Once upon a time in League Park

Fairy tales can come true…it can happen to you…yeah, right! Let’s get real here. Life ain’t no fairy tale—but sometimes reality goes beyond your wildest dreams.

Consider the case of fans attending the Indians-A’s game at League Park in Cleveland on July 10, 1932. The next Indians home game, a contest against the Yankees scheduled for July 26, was set for mammoth Cleveland Stadium, which had opened the year before but had not hosted major league ball. So the July 10 contest, a make-up game, was to be the Tribe’s last game at League Park. Under the original schedule, a June 30 contest against Detroit would have been the final contest at League Park.

But the match-up is more than just a chance to bid farewell to an aging (in use since 1891) ballpark. The visiting A’s have just reeled off three straight pennants. In truth, the dynasty was starting to wane, but this was before Connie Mack (he was 70 years old in 1932) was forced to peddle his star players to pay his bills.

Cleveland fans on this day will have the opportunity to see Jimmie Foxx in the middle of one of his greatest seasons. He would go on to lead the league in numerous departments: 58 homers, 169 RBIs, 151 runs scored, 438 total bases, and a .749 slugging percentage.

But the A’s were more than the Double X show in 1932. Al Simmons led the league with 216 hits. Shortstop Eric McNair chipped in with 47 doubles to lead the league in that department. Mickey Cochrane, Bing Miller, Jimmie Dikes, and Mule Haas were still around. Lefty Grove also had one of his best seasons with 27 victories, but he is not scheduled to pitch on July 10, 1932. He will play a part in Cleveland baseball history three weeks hence, however.

Just past the midway point of the season, the A’s are enjoying a 47-33 season, while the Indians are right behind them at 43-35. Unfortunately for both teams, the Yankees are 52-24. The A’s would go on to finish the season at 94-60, good enough for a pennant, or at least a pennant race, most years. But they would finish in second place, 13 games behind the 107-47 Yankees. The Indians would finish fourth at 87-65. The Senators enjoyed a late-season surge, finishing in third place, one game behind the A’s, at 93-61.

This particular day on the schedule is unusual for both teams. For the A’s, it is a single road game shoehorned between four home double-headers (they have just played six games in three days against the White Sox). For the Indians, it is just a taste of home cooking, a home game sandwiched between two road double-headers, the first in Washington (ending a nine-game road trip) and the second in Philadelphia (starting a 15-game road trip). Neither team has a travel day.

As fate would have it, the Indians and the A’s will play the equivalent of a double-header this day in Cleveland, as it will take 18 innings to conclude the affair.

More than 80 years after the fact, it’s hard to say why this make-up game was scheduled on this particular day. The A’s will make two more road trips to Cleveland later in the season, and it would seem to make more sense to re-schedule the game for one of those trips rather than have both teams travel to Cleveland for just one game.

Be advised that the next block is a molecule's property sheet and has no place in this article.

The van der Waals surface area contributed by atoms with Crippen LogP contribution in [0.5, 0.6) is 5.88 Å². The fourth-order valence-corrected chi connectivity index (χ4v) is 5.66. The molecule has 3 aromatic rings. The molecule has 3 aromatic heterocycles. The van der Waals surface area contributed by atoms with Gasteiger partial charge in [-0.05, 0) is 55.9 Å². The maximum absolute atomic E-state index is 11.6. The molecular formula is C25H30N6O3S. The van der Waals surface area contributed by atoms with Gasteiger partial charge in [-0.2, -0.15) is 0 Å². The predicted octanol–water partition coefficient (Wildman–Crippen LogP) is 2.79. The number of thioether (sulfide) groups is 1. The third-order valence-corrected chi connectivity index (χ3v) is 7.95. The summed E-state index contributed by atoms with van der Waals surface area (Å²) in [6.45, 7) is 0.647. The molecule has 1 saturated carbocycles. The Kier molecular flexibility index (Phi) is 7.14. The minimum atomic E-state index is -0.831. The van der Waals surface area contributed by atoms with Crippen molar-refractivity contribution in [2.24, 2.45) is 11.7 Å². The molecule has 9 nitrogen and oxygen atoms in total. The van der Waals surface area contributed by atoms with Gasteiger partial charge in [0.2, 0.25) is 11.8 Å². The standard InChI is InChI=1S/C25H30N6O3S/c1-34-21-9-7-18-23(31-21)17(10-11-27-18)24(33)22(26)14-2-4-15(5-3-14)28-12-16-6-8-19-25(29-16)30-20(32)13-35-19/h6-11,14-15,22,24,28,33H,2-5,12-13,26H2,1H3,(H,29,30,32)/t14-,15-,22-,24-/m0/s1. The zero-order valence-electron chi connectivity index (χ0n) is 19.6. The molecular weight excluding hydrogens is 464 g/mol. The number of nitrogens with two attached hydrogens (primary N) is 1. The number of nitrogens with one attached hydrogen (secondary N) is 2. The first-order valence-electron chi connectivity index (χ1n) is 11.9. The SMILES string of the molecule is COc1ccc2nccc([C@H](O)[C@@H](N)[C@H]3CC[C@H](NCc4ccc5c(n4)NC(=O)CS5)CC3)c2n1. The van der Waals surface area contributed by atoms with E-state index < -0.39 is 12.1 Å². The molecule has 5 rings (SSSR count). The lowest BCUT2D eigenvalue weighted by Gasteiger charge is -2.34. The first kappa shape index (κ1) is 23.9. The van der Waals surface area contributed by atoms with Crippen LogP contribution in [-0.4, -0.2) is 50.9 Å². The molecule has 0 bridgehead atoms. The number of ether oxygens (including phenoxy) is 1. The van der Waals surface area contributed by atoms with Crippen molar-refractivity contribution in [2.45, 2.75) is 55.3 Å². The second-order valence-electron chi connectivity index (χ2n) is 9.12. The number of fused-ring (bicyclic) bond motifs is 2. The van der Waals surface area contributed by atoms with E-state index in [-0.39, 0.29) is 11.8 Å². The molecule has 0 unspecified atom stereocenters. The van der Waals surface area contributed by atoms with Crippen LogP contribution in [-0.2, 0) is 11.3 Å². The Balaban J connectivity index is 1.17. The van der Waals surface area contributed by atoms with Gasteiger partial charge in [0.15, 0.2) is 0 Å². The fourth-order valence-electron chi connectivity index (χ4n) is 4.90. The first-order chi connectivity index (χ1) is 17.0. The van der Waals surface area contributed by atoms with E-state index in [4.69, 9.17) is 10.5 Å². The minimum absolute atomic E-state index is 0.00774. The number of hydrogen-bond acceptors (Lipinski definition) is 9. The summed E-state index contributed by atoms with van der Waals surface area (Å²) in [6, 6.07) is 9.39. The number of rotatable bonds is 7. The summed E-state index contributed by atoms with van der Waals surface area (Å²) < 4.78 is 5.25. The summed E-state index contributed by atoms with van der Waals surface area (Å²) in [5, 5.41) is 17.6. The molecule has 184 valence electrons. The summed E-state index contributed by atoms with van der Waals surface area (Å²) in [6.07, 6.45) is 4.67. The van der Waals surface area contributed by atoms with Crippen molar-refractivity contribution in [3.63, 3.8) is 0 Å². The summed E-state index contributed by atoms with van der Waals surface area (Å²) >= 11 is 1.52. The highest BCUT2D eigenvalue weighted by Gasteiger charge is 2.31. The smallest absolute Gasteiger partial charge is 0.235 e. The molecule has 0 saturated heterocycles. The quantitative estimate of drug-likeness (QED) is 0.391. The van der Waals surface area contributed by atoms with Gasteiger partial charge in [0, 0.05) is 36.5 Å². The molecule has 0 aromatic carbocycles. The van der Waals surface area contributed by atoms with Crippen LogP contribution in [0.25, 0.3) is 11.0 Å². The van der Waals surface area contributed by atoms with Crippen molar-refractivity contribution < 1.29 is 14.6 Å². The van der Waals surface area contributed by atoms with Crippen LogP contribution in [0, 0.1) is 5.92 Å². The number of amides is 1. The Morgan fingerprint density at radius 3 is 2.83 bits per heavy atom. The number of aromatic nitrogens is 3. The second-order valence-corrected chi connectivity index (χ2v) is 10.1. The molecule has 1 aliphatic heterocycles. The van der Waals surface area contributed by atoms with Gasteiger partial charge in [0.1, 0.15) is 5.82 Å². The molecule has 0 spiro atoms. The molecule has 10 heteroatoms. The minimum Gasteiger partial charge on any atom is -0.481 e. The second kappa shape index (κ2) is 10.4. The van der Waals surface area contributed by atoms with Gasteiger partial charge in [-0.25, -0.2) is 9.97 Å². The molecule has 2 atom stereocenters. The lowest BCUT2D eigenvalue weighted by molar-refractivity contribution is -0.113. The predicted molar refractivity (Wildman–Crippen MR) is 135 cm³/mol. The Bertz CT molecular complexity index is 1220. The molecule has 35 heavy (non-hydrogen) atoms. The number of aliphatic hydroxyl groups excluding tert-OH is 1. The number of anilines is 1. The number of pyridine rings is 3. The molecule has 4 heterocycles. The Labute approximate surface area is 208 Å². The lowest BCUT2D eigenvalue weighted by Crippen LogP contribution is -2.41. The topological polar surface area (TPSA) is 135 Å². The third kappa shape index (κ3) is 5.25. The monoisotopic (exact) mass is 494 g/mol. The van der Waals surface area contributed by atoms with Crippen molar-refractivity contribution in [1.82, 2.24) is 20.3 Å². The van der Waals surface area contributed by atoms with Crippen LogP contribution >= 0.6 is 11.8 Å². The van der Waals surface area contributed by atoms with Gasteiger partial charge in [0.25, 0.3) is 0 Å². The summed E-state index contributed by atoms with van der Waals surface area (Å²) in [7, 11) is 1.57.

Mack’s pitching staff is understandably tired. After six games from July 7-9 and with two more scheduled on July 11, his hurlers desperately need some rest. Also, this is the Depression, and travel costs are a big part of the budget. So Mack leaves all but two of his pitchers behind in Philadelphia. Rookie Lew Krausse and Eddie Rommel are the only pitchers available on this day in Cleveland.

Had he known his team was going to play 18 innings, Mack doubtless would have brought some reinforcements. Surely, he would not have taken out Krausse after one inning (even though he had given up three earned runs on four hits and one walk) had he known what he was in for.

Krausse, by the way, is the father of the Lew Krausse who pitched for the Kansas City A’s in the 1960s and had a much longer career than his father. Both were born in Media, Pa., the town where I grew up.

At any rate, when Rommel came into the game with his team behind, 3-2, he knew he would have to pitch at least seven innings to lose the game and eight innings to win it. Unless the game turned into a rout and a position player took the mound to eat some innings, Rommel was out there for the remainder of the game.

Rommel had been a durable starting pitcher for the A’s. He twice led the American League in victories (27 in 1922 and 21 in 1925), and twice in losses (23 in 1921 and 19 in 1923). A knuckleball pioneer, he is now, at age 34, a relief specialist.

Well, the knuckler must not have been working too well when he took the mound, as the Indians hammered Rommel. But Indians starter Clint Brown was also ineffective, giving up eight runs and 13 hits in 6.2 innings. He yielded to Willis Hudlin, whose sole contribution was to walk two hitters during the seven-run Philadelphia seventh inning.

Hudlin gave way to Wes Ferrell, who also had his troubles, as he immediately gave up a two-run homer to Foxx. Even so, Ferrell had a chance to win the game in regulation, as the Indians answered the A’s seven-run seventh with six runs of their own to take a 14-13 lead.

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After a scoreless eighth inning, Ferrell could notch a victory with one more scoreless inning. But given the A’s firepower, that was not a gimme. The A’s plated two in the ninth to gain a 15-14 advantage, but the Indians responded with a run to tie the game at 15 after nine innings. After that, Ferrell and Rommel found their grooves, and it was all goose eggs for the next six innings.

In the top of the 16th, Foxx hit a two-run homer, but the Indians came back with two in the bottom of the inning. The 17th was scoreless, but the A’s managed to score once in the 18th. The Indians did not score in the bottom of the frame, and so it went into the books as an A’s victory, 18-17, in 18 innings.

By any criteria, it was a remarkable contest. Given the demands the schedule had placed on both teams, it was almost superhuman. Consider the following:

The major league record for hits in one game was set by Indians shortstop Johnny Burnett, who had nine safeties (seven singles, two doubles) in 11 trips to the plate. One hesitates to say it’s a record that will never be broken—theoretically, any player in any game of sufficient duration could do it—but it would be highly unlikely.

First of all, one would have to come to bat nine times just to have a chance to tie the record. And one would have to have eight hits during the previous eight trips to the plate. Even for the most long-lived ballplayer, the opportunity to do that would approach zero. In fact, while a few players (Rocky Colavito in 1962, Cesar Gutierrez in 1970 and Rennie Stennett in 1975) have come up with seven hits in one game, no one has ever had eight. So Burnett has a buffer zone around his record of nine.

One feels duty-bound to report that the Giants’ Freddie Lindstrom also got nine hits in one day, but that was a double-header (June 25, 1928 against the Phillies). Lindstrom’s achievement was notable but not quite as surprising as Burnett’s. Lindstrom was something of a hitting machine in 1928, leading the league with 231 hits.